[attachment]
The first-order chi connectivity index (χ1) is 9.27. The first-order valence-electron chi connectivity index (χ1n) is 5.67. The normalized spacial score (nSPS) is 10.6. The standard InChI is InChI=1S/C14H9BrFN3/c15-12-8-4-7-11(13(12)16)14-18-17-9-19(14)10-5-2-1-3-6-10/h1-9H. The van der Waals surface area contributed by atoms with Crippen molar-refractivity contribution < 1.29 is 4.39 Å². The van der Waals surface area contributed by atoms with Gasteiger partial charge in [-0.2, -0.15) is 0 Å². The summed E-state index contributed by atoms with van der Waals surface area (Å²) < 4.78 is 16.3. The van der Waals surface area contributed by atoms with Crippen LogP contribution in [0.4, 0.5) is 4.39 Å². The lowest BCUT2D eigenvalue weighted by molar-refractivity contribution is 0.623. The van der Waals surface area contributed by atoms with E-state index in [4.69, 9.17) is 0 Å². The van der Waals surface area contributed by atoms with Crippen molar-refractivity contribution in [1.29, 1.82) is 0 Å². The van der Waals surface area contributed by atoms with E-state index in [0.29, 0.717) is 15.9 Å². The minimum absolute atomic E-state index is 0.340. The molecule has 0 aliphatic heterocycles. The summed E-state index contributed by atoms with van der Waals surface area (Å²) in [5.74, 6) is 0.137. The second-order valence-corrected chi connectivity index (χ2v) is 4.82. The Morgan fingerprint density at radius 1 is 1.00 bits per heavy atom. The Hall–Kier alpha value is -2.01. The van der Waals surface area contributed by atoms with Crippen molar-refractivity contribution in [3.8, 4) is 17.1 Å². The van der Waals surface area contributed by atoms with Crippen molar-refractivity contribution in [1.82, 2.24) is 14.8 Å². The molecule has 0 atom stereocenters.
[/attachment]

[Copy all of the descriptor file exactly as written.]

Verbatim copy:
The first-order chi connectivity index (χ1) is 9.27. The first-order valence-electron chi connectivity index (χ1n) is 5.67. The normalized spacial score (nSPS) is 10.6. The standard InChI is InChI=1S/C14H9BrFN3/c15-12-8-4-7-11(13(12)16)14-18-17-9-19(14)10-5-2-1-3-6-10/h1-9H. The van der Waals surface area contributed by atoms with Crippen molar-refractivity contribution < 1.29 is 4.39 Å². The van der Waals surface area contributed by atoms with Gasteiger partial charge in [-0.2, -0.15) is 0 Å². The summed E-state index contributed by atoms with van der Waals surface area (Å²) < 4.78 is 16.3. The van der Waals surface area contributed by atoms with Crippen LogP contribution in [0.4, 0.5) is 4.39 Å². The lowest BCUT2D eigenvalue weighted by molar-refractivity contribution is 0.623. The van der Waals surface area contributed by atoms with E-state index in [4.69, 9.17) is 0 Å². The van der Waals surface area contributed by atoms with Crippen molar-refractivity contribution in [1.29, 1.82) is 0 Å². The van der Waals surface area contributed by atoms with E-state index in [0.29, 0.717) is 15.9 Å². The minimum absolute atomic E-state index is 0.340. The molecule has 0 aliphatic heterocycles. The summed E-state index contributed by atoms with van der Waals surface area (Å²) in [5.74, 6) is 0.137. The second-order valence-corrected chi connectivity index (χ2v) is 4.82. The Morgan fingerprint density at radius 1 is 1.00 bits per heavy atom. The Hall–Kier alpha value is -2.01. The van der Waals surface area contributed by atoms with Crippen molar-refractivity contribution in [3.8, 4) is 17.1 Å². The van der Waals surface area contributed by atoms with Crippen molar-refractivity contribution in [1.82, 2.24) is 14.8 Å². The molecule has 0 atom stereocenters.